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our neighborhoods: sobe

Since 1870 when 165 acres sold for 75¢/acre to grow cocoanuts, or when a plot of land was deeded to anyone willing to build a home on it in 1916, South Beach hasn’t changed so much as it’s evolved. In the southernmost section of Miami Beach and bordered on the north end by Indian Creek and Dade Boulevard, SoBe is rich with living history.

In the early 1900s, a 12-hour overnight cruise to Havana could be booked for as little as $2.00 one-way. Residents and developers brought back the Latin flavor to cosmopolitan cafes, restaurants, casinos— all of the above, combined with a carnival spirit, earned Miami the title ‘The American Riviera’ and Lincoln Road became known as the ‘Fifth Avenue of the South’.

photo courtesy of: phillip pessarConsidering its link with the past and present, time capsules seem fitting for SoBe. So to mark the world premiere of “The Glenn Miller Story” —which opened in 3 theatres including the Miracle—it’s rumored one was buried as a publicity stunt by the lead actor, Jimmy Stewart, in front of a theatre on Lincoln Road.

And this past December during Art Basel, guests were invited to share anything reflecting Miami Beach life—from photos to original works of art, vintage menus or classic souvenirs—for the The Time Capsule 2029 project.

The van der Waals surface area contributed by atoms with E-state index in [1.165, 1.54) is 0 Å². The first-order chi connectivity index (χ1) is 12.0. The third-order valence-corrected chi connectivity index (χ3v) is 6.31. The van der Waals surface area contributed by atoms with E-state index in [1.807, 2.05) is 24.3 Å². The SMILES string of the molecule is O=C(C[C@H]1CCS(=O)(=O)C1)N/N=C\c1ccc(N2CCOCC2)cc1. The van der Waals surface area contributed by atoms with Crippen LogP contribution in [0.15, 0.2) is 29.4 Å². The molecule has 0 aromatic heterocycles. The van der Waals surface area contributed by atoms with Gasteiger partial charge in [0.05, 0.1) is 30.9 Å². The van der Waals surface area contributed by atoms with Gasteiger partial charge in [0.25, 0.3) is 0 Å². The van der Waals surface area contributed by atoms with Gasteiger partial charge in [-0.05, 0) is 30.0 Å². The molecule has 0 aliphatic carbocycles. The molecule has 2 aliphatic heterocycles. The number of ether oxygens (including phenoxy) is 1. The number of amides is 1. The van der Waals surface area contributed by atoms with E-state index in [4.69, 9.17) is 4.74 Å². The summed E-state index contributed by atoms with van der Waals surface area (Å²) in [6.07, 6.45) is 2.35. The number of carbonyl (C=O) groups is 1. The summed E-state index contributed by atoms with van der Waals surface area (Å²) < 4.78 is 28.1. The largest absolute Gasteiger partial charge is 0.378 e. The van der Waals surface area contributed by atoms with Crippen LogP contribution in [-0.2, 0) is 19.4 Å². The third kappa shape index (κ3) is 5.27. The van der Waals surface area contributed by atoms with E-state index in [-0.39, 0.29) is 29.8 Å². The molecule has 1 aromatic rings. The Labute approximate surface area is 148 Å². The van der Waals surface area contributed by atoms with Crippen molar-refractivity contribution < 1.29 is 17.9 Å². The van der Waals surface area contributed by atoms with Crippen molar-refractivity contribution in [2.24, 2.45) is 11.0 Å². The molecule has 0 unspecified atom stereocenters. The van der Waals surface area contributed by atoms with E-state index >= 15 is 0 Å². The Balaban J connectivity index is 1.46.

Not only did Miami Vice give us Don Johnson’s memorable fashion trends, it’s somewhat credited with a revitalization of the Art Deco area having been filmed on-location in the late 80s. Today the neighborhood’s listed on the National Register of Historic Places in America.

It all started in the early 30s when Brooklyn educated architect Henry Hohauser, best known for his work in the Nautical Moderne style, became one of the most prominent architects in the area. Strongly influenced by the 1933 World’s Fair and the Chrysler Building, some of his projects included the Cordozo, Colony, Century, Park Central and Essex House hotels.

photo courtesy of: phillip pessar photo courtesy of: totalAldophoto courtesy of: schuey

photo courtesy of: marcin wichary

In 1964 Jackie Gleason moved his television show to 1700 Washington Avenue and every week the show opened with these now famous words: “From the sun and fun capital of the world, Miami Beach, it’s The Jackie Gleason Show!”. For over 50 years The Jackie Gleason Theater has been a performance hall for contemporary entertainers and its Broadway series, and home to the city ballet— it even features a “walk of stars” outside the box office.

SoBe is famous for attracting sun-worshipers from all over the world and nightlife that’s a mix of Spanish, Cuban—and Hollywood. For today’s cuisine, check out Doraku Sushi and Ice Box Cafe where they serve on CB2 dinnerware.

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